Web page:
Circumstances (which with some gentlemen pass for nothing) give in reality to every political principle its distinguishing colour, and discriminating effect. The circumstances are what render every civil and political scheme beneficial or noxious to mankind. Abstractedly speaking, government, as well as liberty, is good; yet could I, in common sense, ten years ago, have felicitated France on her enjoyment of a government (for she then had a government) without enquiry what the nature of that government was, or how it was administered? Can I now congratulate the same nation upon its freedom? Is it because liberty, in the abstract may be classed amongst the blessings of mankind, that I am seriously to felicitate a madman, who has escaped from the protecting restraint and wholesome darkness of his cell, on his restoration to the enjoyment of light and liberty? Am I to congratulate an highwayman and murderer, who has broke prison, upon the recovery of his natural rights? This would be to act over again the scene of the criminals condemned to the gallies, and their heroic deliverer, the metaphysic Knight of the Sorrowful Countenance.

This passage occurs quite early in the Reflections, and "the metaphysic Knight of the Sorrowful Countenance" is the sobriquet that Don Quixote assumes (I think Sancho Panza chooses it for him).  In the scene referenced and used to great effect by Burke, Don Quixote sees a chain of convicted criminals in manacles walking along the road and guarded closely by several armed officers.  When he learns from Sancho that the convicts are being moved "by force," Don Quixote takes action to "liberate them" -- "to put down force and to succor and help the wretched."  Cervantes is depicting one of the ways in which madness is manifested: in an unflinching and absolute commitment to an abstract value -- here liberty -- no matter the circumstances or cost.

July 22, 2011 in DeGirolami, Marc | Permalink | Comments (5) | TrackBack (0)

Thursday, July 21, 2011

Just a guess


I had a look at the New York Times article to which you provided a link.  As you say, it is short and not very informative.  My sense is that it is meant to warn the Enlightened that the hicks and rubes they look down on as their intellectual and moral inferiors in Texas and similarly backward places are at it again---trying to either ban the teaching of evolution in public schools or mandate the teaching of young earth creationism or both.  But let me venture a guess as to what is actually going on.  I suspect that the "Republican-dominated" state education board is considering requiring that the teaching of Darwinian and neo-Darwinian evolutionary theory be supplemented by including some account or explanation of what critics of Darwinism and neo-Darwinism (such as David Berlinski and David Stove) have to say.  In other words the proposal would be to reveal to students that the main view being presented is not without sophisticated critics, and students should carefully consider what is being said on the competing sides of the debate.  Just a guess.  But, of course, one never knows what those rascally "Republican-dominated" boards in primitive places are really up to.  Thank God we have the New York Times (et al.) keeping an eye on them!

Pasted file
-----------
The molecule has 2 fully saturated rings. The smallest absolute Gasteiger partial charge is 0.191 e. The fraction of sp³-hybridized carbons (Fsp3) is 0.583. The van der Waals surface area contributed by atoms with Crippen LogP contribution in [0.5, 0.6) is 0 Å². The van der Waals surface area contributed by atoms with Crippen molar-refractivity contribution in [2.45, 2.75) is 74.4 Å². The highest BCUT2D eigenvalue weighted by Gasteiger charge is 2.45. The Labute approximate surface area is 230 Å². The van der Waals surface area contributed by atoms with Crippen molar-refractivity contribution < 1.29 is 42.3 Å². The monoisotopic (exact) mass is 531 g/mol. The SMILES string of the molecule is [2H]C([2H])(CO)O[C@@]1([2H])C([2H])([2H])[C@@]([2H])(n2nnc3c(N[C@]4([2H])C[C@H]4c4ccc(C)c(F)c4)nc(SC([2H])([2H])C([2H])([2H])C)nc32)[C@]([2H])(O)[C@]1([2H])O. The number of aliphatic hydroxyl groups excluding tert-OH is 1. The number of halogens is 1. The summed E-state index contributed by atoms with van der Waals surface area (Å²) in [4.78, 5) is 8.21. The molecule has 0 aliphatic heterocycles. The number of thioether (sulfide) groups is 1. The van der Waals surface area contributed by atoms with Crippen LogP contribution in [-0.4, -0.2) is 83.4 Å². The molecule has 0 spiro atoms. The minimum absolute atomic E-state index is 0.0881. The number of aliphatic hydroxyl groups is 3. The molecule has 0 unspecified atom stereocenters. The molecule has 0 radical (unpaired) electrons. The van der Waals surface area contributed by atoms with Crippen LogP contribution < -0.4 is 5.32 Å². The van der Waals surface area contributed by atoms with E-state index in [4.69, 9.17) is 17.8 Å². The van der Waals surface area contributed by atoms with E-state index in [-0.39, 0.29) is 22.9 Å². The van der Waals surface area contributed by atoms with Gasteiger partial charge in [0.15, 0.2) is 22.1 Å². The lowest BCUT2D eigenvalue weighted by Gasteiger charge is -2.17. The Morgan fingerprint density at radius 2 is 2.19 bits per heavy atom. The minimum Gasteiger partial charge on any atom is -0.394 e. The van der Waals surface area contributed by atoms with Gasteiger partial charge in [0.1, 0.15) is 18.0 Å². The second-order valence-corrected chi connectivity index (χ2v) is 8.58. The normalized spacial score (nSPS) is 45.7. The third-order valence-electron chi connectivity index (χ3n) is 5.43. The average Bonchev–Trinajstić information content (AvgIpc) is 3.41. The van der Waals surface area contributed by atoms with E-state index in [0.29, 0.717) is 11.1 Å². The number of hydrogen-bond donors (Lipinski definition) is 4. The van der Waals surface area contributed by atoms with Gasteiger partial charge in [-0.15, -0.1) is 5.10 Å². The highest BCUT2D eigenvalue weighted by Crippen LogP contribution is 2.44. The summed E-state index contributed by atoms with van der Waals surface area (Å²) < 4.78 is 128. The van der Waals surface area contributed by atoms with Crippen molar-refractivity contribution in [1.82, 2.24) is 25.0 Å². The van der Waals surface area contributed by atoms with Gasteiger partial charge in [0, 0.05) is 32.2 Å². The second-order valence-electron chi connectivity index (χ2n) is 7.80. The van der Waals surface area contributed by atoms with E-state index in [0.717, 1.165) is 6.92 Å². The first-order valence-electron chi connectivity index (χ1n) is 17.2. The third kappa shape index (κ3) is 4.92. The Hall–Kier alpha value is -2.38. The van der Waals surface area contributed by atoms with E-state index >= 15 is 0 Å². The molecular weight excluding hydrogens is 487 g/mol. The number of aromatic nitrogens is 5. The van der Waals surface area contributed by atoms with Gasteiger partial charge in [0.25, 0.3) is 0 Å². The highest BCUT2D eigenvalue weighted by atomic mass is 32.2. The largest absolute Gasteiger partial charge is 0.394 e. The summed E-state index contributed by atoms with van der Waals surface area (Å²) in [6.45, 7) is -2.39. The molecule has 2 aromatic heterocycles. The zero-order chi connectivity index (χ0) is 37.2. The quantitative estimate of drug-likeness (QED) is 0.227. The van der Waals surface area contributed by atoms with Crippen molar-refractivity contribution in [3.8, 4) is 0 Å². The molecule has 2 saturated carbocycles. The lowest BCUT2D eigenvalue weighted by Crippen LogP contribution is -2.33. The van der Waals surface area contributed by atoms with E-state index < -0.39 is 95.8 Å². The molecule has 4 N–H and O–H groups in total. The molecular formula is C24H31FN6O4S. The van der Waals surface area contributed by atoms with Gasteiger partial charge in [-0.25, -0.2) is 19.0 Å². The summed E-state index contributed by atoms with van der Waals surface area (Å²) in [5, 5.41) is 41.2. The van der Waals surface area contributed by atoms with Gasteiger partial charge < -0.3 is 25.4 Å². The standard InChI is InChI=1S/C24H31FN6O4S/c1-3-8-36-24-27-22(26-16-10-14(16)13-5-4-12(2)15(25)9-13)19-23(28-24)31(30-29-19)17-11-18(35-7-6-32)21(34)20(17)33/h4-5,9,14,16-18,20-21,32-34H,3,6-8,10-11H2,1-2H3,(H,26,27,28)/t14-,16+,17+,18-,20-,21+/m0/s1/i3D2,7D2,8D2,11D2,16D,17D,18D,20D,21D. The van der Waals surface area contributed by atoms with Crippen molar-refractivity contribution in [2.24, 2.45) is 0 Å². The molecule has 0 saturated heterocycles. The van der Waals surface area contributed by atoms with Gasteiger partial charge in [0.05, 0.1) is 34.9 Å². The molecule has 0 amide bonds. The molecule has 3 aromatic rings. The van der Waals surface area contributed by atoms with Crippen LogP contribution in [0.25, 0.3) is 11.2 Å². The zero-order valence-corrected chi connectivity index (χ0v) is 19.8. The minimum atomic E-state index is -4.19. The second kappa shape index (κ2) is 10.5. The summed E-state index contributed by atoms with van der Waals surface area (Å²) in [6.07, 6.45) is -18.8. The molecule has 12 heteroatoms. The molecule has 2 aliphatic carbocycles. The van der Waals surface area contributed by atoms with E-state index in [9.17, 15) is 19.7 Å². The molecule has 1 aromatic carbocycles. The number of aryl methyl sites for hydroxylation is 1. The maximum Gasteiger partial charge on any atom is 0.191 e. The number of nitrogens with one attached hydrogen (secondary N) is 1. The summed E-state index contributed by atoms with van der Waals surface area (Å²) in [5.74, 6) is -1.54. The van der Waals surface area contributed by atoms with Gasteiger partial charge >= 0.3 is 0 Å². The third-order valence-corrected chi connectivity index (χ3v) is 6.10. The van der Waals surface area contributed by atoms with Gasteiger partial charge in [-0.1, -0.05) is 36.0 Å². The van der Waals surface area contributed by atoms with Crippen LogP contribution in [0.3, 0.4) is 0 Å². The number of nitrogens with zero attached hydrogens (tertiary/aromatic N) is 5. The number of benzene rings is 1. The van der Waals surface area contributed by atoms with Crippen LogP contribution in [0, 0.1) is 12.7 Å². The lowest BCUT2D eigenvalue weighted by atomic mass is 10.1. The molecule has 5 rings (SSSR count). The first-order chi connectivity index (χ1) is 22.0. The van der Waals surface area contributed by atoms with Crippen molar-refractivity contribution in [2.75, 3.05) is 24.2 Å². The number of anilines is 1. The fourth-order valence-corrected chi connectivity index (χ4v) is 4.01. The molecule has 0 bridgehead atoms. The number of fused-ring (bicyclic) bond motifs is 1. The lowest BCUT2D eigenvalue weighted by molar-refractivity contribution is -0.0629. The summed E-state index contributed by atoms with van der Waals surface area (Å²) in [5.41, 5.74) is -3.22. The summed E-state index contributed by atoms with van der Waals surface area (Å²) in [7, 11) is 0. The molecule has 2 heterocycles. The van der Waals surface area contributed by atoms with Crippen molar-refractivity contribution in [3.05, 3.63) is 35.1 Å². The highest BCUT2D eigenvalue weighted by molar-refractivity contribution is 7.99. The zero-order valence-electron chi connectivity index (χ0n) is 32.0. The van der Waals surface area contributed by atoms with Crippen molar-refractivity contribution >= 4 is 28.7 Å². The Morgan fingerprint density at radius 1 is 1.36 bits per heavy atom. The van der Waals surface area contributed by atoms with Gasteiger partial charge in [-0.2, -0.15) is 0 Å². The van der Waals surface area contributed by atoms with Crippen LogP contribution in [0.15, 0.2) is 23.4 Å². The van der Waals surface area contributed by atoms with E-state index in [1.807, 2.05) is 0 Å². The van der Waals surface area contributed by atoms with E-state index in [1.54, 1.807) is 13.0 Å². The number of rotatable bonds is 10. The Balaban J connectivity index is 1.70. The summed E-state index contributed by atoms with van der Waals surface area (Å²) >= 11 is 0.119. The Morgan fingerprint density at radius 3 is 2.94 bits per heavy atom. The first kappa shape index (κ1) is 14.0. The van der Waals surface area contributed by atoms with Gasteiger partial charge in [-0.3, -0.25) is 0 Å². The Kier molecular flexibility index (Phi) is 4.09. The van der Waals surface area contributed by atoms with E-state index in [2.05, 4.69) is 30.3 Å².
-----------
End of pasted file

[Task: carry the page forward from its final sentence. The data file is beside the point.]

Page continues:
July 21, 2011 | Permalink | TrackBack (0)

I Don't Get It

This story from today's NY Times raises an issue that I've never been able to understand.  Maybe it's my own background as the child of people in the sciences (though I count myself woefully ignorant about science); and to be fair, the story is short and does not provide much detail about what the "supplemental materials" include.  Let's set aside the questionable constitutionality of any policy which would take up significant space in the science curriculum "disput[ing]" evolutionary theory.  Assuming that the debate is about whether to teach evolutionary theory in the science program of public schools, I do not understand how anyone could sensibly oppose that.

UPDATE: My link seems to go to a different story than the one I found yesterday morning, and I cannot find the earlier one.  The new story also indicates that the board itself (including the Republicans on it) was focused on an important but uncontroversial issue, a vote to approve supplemental materials which, it seems, are in any event non-binding recommendations to the individual school districts.  Some of the people attending the meeting did wish to discuss the more controversial matters, but that did not occur.

July 21, 2011 in DeGirolami, Marc | Permalink | Comments (13) | TrackBack (0)

Wednesday, July 20, 2011

Must a Catholic innkeeper host a same-sex wedding reception?

Does a Catholic innkeeper have the right to decline to host a same-sex wedding reception?  At least in Vermont, the answer will undoubtedly be "no."  My own view is that the innkeepers may properly be subject to boycotts, protests, etc., for staking out such morally contested positions, but I do not believe that they should be subject to the coercive power of the state for such positions absent a showing that they have blocked meaningful access to a good or service deemed essential by the political community.  Note that the couple had no difficulty booking another venue. 

July 20, 2011 in Vischer, Rob | Permalink | Comments (26) | TrackBack (0)

Law blog rankings update

SuperLawBlogger Paul Caron has posted the latest law-blog-traffic stats, here.  MOJ continues to expand its vast sphere of influence.  (Ed.:  Huh?  Rick:  Shut up.)

July 20, 2011 in Garnett, Rick | Permalink | TrackBack (0)